One of the more depressing features of Capital in the 21st Century is the air of inevitability attached to the much-discussed r > g inequality. This is exacerbated, on the whole, by the fact that Piketty’s proposed policy response, a progressive global tax on wealth, seems obviously utopian.
What about a much simpler alternative: increasing the rate of income tax applied to the very rich, and removing preferential treatment of capital income? Piketty’s own work with Saez yields the conclusion that the socially optimal top marginal rate of taxation, after taking account of incentive effects, would be 70 per cent or more. Such rates prevailed, at least nominally, in the mid-20th century, without obvious ill effects. Again, Piketty provides the relevant evidence.
So, is there something about a globalised world economy that renders a return to high marginal rates of taxation impossible?
One crucial objection has been tested and refuted. Over the course of the 20th century, numerous small countries and some larger ones (notably Switzerland) established themselves as tax havens, willing to accept bank deposits and other capital flows from citizens of other countries and shield them from the efforts of the governments of those countries to collect taxes, or penalise tax evasion. Given the benefits of being a tax haven, it seemed likely that some jurisdictions would simply reject any attempt at an international effort to combat tax evasion.
The OECD put this proposition to the test when, in 2000, it listed a number of jurisdictions, such as Andorra and Liechtenstein as un-cooperative tax havens, because they declined to implement proposed standards of transparency and exchange of information. All of these jurisdictions ultimately capitulated and were “whitelisted”. The label “tax haven”, once sought-after, is now repudiated by all governments, however keen they may be to attract and retain hot money.
Even more symbolically important has been the end of Switzerland’s famous (or notorious) system of bank secrecy, as a result of agreements signed with the EU and other national governments over the past year. Under these agreements, the parties will automatically exchange information on the financial accounts of each other’s residents.
A bigger problem, central to Piketty’s larger concerns, is the deeply ingrained criminality of the financial sector, including participation in tax evasion. Despite repeated exposure, the big banks have got away with financial penalties that have barely dented their earnings and with occasional criminal charges against underlings. As long as major international banks retain their immunity from any kind of effective punishment, they will continue to facilitate both aggressive tax avoidance and criminal tax evasion. The ‘too big to jail’ list over the last year or so includes HSBC, Deutsche Bank and Credit Suisse, but others, like UBS, are even worse.
But with something like $200 billion in penalties levied over the past five years alone, the excuses are wearing thin, as is the theatre of ritual wrist-slapping. “Too big to jail” has become a public scandal so notorious that sooner or later, someone will be forced to act, and actually put one of these recidivists into receivership. That implies, breaking up their operations, sacking the entire management and wiping out the shareholders. With a few examples, “pour encourager les autres”, we might see some actual changes in behavior.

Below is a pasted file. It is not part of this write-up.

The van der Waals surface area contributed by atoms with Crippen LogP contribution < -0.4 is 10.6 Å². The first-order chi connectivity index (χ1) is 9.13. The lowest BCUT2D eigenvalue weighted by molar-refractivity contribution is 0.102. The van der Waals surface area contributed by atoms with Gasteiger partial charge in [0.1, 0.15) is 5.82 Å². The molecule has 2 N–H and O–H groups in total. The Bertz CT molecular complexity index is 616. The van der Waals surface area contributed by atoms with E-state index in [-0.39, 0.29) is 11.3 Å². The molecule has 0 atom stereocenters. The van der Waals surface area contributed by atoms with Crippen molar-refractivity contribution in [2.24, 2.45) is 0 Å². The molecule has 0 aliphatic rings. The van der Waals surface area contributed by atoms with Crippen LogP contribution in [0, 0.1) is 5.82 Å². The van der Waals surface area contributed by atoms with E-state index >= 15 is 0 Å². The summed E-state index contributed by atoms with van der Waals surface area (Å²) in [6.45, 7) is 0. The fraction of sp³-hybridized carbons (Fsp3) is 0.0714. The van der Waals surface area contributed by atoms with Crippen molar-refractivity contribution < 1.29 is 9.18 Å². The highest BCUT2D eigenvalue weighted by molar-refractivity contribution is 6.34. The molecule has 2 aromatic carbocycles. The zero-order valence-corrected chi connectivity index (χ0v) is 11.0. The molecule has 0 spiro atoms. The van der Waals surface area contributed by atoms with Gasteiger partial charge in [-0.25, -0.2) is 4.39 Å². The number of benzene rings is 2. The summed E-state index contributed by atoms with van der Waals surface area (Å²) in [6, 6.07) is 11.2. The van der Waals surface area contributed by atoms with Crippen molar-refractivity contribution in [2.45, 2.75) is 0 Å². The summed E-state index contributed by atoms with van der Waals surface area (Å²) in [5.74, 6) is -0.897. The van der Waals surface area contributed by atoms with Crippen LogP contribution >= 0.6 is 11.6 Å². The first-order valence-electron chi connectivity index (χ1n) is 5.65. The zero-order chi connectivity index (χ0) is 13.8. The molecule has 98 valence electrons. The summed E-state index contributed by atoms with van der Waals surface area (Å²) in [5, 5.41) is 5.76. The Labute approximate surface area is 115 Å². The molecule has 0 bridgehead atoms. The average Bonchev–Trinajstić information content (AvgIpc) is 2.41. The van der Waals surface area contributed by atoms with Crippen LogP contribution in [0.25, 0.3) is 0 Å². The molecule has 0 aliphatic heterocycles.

Corporate taxation presents some more difficult problems. National governments, such as those of Singapore and Ireland, have proved much more protective of corporate tax dodgers than of individuals. Resistance to measures to combat tax avoidance has been correspondingly stronger. Still, the OECD is slowly grinding its way through measures to combat BEPS (Base Erosion and Profit Shifting), its unlovely acronym for an array of corporate devices including transfer pricing and abuse of tax treaties. At some point, perhaps, the secrecy achieved through webs of shell companies may become as obsolete as numbered Swiss bank accounts.
A more serious objection is that, rather than notionally shifting their money, wealthy individuals and corporations might physically shift themselves and their productive activities to low-tax jurisdictions. On the whole, this problem does not look to be too severe. For example, despite a very attractive tax regime, and easy proximity to European capitals, the Channel Islands have not attracted English tax-dodgers in the numbers that might be expected. As regards corporations, the capacity to move is limited by economic realities. Whatever their organizational structure, companies like Apple and Google must generate their revenue, and their economic profit, in markets with large numbers of consumers. If the conduits they have used to shift that profit to tax havens are shut down, they have little choice but to pay up.
Finally, there’s the question of political practicality. For those whose views were formed by the tax revolts of the 1970s and 1980s, and by the capitalist triumphalism of the 1990s, substantial increases in tax rates, even for the very wealthy, are simply unthinkable. This is the intellectual background for the great majority of the political class, including the notional left, in most developed countries. But those days are fading into the past. The surprising success of Capital in the Twenty-First Century is one among many indications of an appetite for change.